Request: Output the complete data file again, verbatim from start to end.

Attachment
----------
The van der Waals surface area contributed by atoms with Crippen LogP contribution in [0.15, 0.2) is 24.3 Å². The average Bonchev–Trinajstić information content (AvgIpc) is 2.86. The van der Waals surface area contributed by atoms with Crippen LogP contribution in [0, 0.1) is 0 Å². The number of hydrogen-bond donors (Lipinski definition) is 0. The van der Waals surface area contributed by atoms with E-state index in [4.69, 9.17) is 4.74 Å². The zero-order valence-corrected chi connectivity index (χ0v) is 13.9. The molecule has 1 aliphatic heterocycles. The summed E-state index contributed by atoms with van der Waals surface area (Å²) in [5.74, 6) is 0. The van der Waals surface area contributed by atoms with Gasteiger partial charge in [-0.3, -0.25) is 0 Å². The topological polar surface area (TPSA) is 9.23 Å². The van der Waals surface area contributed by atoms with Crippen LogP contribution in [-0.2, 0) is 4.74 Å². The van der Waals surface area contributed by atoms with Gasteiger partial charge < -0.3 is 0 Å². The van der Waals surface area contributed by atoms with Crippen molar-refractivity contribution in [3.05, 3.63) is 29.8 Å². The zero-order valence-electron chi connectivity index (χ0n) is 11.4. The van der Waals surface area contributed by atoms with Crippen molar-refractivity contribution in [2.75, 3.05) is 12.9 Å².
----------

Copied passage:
The van der Waals surface area contributed by atoms with Crippen LogP contribution in [0.15, 0.2) is 24.3 Å². The average Bonchev–Trinajstić information content (AvgIpc) is 2.86. The van der Waals surface area contributed by atoms with Crippen LogP contribution in [0, 0.1) is 0 Å². The number of hydrogen-bond donors (Lipinski definition) is 0. The van der Waals surface area contributed by atoms with E-state index in [4.69, 9.17) is 4.74 Å². The zero-order valence-corrected chi connectivity index (χ0v) is 13.9. The molecule has 1 aliphatic heterocycles. The summed E-state index contributed by atoms with van der Waals surface area (Å²) in [5.74, 6) is 0. The van der Waals surface area contributed by atoms with Gasteiger partial charge in [-0.3, -0.25) is 0 Å². The topological polar surface area (TPSA) is 9.23 Å². The van der Waals surface area contributed by atoms with Crippen LogP contribution in [-0.2, 0) is 4.74 Å². The van der Waals surface area contributed by atoms with Gasteiger partial charge < -0.3 is 0 Å². The van der Waals surface area contributed by atoms with Crippen molar-refractivity contribution in [3.05, 3.63) is 29.8 Å². The zero-order valence-electron chi connectivity index (χ0n) is 11.4. The van der Waals surface area contributed by atoms with Crippen molar-refractivity contribution in [2.75, 3.05) is 12.9 Å².